May 16, 2008

Graduation 2008: Unconventional path leads to VUSM Founder’s Medal

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VUSM Founder’s Medal winner India Fox Landrigan with Dean Steven Gabbe, M.D. (photo by Neil Brake)

Graduation 2008: Unconventional path leads to VUSM Founder’s Medal

Students come to Vanderbilt School of Medicine with different dreams and from different backgrounds.

Some didn't realize they wanted to be doctors until life's twists and turns led them to their true path.

India Fox Landrigan followed this broken road to medicine — and to the top of her class. Last Friday she was awarded the Founder's Medal, presented to the graduating student with first honors in each of Vanderbilt's schools.

“India epitomizes the best in our students, both academically and in using her life experience to help others,” says Dean Steven Gabbe, M.D. “We expect great things of her.”

“It's a great honor to receive the award,” Landrigan says. “It was a big surprise.”

Landrigan's career before medical school also is surprising. She graduated from Harvard in 2000 with a bachelor's degree in cognitive neuroscience, then joined the U.S. Department of Health & Human Services in Washington, D.C. There, she served on the department's bioterrorism preparedness initiative.

“I was working on the smallpox taskforce, with world-class public health people,” Landrigan says. “Slowly, I realized the medical aspect was what interested me.”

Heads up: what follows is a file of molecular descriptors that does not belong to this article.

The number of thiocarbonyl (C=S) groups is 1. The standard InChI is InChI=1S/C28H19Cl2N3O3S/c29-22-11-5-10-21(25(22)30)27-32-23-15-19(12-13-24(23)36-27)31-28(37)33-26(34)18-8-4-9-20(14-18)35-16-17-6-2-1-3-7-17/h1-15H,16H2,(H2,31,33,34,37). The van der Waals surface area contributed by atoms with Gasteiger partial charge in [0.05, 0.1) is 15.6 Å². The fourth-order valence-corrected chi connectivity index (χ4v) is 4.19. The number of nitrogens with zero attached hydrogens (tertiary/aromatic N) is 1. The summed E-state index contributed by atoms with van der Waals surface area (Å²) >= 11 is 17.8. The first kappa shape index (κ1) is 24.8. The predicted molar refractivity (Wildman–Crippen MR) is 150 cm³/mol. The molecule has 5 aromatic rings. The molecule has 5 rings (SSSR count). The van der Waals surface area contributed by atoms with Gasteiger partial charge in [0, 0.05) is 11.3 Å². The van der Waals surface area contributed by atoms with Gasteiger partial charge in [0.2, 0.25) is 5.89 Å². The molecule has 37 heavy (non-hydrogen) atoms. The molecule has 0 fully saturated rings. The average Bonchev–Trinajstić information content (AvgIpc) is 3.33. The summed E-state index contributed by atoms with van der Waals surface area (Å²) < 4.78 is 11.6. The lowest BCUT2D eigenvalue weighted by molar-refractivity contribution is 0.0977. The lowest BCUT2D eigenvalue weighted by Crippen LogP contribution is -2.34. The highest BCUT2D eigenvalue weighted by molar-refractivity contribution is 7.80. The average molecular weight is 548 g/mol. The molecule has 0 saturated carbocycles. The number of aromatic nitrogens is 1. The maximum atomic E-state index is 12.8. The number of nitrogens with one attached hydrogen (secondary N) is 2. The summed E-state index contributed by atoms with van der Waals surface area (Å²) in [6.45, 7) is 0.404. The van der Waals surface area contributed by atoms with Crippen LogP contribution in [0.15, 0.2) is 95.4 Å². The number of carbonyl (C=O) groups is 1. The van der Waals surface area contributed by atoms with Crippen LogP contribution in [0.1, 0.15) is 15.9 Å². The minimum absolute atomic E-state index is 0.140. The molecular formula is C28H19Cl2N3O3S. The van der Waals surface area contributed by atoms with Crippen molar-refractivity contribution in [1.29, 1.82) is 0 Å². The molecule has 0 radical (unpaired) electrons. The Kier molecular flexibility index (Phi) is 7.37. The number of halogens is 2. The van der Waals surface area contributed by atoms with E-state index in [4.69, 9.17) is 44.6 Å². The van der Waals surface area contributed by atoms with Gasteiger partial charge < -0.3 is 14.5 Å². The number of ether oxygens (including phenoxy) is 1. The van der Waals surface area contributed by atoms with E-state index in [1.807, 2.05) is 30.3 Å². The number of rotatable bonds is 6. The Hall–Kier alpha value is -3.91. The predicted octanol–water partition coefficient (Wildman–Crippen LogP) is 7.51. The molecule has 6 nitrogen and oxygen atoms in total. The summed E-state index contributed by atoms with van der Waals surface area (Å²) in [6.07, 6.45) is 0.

Fate intervened in the form of VUSM classmate Ryan Bayley. Landrigan and Bayley met as undergraduates at Harvard and are marrying one week after Commencement at Landrigan's family farm in Connecticut.

“Ryan was applying to medical school at the time, so I decided that's what I'd like to do,” Landrigan recalls. “I had to take pre-med classes, though, because I hadn't been pre-med at Harvard.”

Landrigan and Bailey were accepted at VUSM, where more twists in the road awaited. “I'd worked on an ambulance before medical school and thought I wanted to go into Emergency Medicine,” says Landrigan.

But her Emphasis project took her to India, where she spent six weeks volunteering for the nation's polio eradication campaign.

An Emphasis project gives first- and second-year medical students the chance to acquire knowledge and experience in a focus area, such as international health.

“India holds national immunization campaigns several times a year, when volunteers and public health workers try to vaccinate all children under age 5,” Landrigan explains.

“There are hundreds of millions of children in India. It was humbling to be a tiny part of this effort.”

Landrigan was one of the first medical students to undertake an international Emphasis project, according to William Schaffner, M.D., chair of the Department of Preventive Medicine. “Words cannot do justice to the amount of time, energy, ingenuity and perseverance it took,” Schaffner says. “On her return, she created very effective oral presentations of her experience as well as a published manuscript.”

The experience helping India's children ultimately led Landrigan to her calling. She is entering a Pediatrics residency at New York Presbyterian Hospital of Columbia and Cornell, with plans to become a pediatric hospitalist.

“But that may change — like deciding on going into Pediatrics,” Landrigan says with a laugh.

For this surprising Founder's Medalist, who knows what lies ahead?